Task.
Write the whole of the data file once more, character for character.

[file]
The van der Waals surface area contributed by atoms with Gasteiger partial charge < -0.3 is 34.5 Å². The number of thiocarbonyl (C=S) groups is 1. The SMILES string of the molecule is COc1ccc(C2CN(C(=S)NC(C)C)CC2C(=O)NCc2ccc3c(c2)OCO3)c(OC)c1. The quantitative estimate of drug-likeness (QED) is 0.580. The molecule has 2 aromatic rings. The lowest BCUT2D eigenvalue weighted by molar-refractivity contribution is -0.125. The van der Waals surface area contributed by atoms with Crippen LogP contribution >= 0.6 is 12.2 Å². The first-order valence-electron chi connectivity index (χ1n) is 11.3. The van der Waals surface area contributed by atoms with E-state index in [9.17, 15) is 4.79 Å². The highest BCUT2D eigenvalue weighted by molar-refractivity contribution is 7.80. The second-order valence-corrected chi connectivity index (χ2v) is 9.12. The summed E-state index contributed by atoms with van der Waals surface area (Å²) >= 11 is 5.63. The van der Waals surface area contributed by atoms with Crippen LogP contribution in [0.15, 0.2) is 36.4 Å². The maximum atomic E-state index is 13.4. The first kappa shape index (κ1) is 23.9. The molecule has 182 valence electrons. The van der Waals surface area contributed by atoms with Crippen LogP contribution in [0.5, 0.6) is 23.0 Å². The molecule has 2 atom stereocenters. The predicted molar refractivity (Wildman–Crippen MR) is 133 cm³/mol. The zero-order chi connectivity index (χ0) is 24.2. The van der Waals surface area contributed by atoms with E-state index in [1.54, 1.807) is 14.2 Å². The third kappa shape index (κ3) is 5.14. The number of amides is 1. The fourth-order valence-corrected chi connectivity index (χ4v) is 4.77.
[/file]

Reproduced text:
The van der Waals surface area contributed by atoms with Gasteiger partial charge < -0.3 is 34.5 Å². The number of thiocarbonyl (C=S) groups is 1. The SMILES string of the molecule is COc1ccc(C2CN(C(=S)NC(C)C)CC2C(=O)NCc2ccc3c(c2)OCO3)c(OC)c1. The quantitative estimate of drug-likeness (QED) is 0.580. The molecule has 2 aromatic rings. The lowest BCUT2D eigenvalue weighted by molar-refractivity contribution is -0.125. The van der Waals surface area contributed by atoms with Crippen LogP contribution >= 0.6 is 12.2 Å². The first-order valence-electron chi connectivity index (χ1n) is 11.3. The van der Waals surface area contributed by atoms with E-state index in [9.17, 15) is 4.79 Å². The highest BCUT2D eigenvalue weighted by molar-refractivity contribution is 7.80. The second-order valence-corrected chi connectivity index (χ2v) is 9.12. The summed E-state index contributed by atoms with van der Waals surface area (Å²) >= 11 is 5.63. The van der Waals surface area contributed by atoms with Crippen LogP contribution in [0.15, 0.2) is 36.4 Å². The maximum atomic E-state index is 13.4. The first kappa shape index (κ1) is 23.9. The molecule has 182 valence electrons. The van der Waals surface area contributed by atoms with Crippen LogP contribution in [0.5, 0.6) is 23.0 Å². The molecule has 2 atom stereocenters. The predicted molar refractivity (Wildman–Crippen MR) is 133 cm³/mol. The zero-order chi connectivity index (χ0) is 24.2. The van der Waals surface area contributed by atoms with E-state index in [1.54, 1.807) is 14.2 Å². The third kappa shape index (κ3) is 5.14. The number of amides is 1. The fourth-order valence-corrected chi connectivity index (χ4v) is 4.77.